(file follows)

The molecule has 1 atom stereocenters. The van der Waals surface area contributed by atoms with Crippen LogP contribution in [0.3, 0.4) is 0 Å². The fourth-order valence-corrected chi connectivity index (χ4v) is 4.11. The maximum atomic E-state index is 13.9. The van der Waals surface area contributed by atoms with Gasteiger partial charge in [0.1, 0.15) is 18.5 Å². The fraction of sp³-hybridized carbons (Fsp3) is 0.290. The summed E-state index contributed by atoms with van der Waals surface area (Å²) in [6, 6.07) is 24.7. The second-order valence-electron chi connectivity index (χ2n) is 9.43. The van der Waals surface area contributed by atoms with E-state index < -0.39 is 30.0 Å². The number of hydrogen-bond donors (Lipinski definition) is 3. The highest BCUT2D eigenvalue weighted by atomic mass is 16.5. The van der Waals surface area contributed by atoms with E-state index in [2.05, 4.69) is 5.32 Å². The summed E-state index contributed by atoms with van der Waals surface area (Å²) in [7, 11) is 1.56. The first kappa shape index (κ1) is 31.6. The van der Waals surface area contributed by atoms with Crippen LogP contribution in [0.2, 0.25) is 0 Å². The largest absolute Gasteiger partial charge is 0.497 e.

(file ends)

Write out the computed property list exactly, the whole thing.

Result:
The molecule has 1 atom stereocenters. The van der Waals surface area contributed by atoms with Crippen LogP contribution in [0.3, 0.4) is 0 Å². The fourth-order valence-corrected chi connectivity index (χ4v) is 4.11. The maximum atomic E-state index is 13.9. The van der Waals surface area contributed by atoms with Gasteiger partial charge in [0.1, 0.15) is 18.5 Å². The fraction of sp³-hybridized carbons (Fsp3) is 0.290. The summed E-state index contributed by atoms with van der Waals surface area (Å²) in [6, 6.07) is 24.7. The second-order valence-electron chi connectivity index (χ2n) is 9.43. The van der Waals surface area contributed by atoms with E-state index < -0.39 is 30.0 Å². The number of hydrogen-bond donors (Lipinski definition) is 3. The highest BCUT2D eigenvalue weighted by atomic mass is 16.5. The van der Waals surface area contributed by atoms with E-state index in [2.05, 4.69) is 5.32 Å². The summed E-state index contributed by atoms with van der Waals surface area (Å²) in [7, 11) is 1.56. The first kappa shape index (κ1) is 31.6. The van der Waals surface area contributed by atoms with Crippen LogP contribution in [0.2, 0.25) is 0 Å². The largest absolute Gasteiger partial charge is 0.497 e.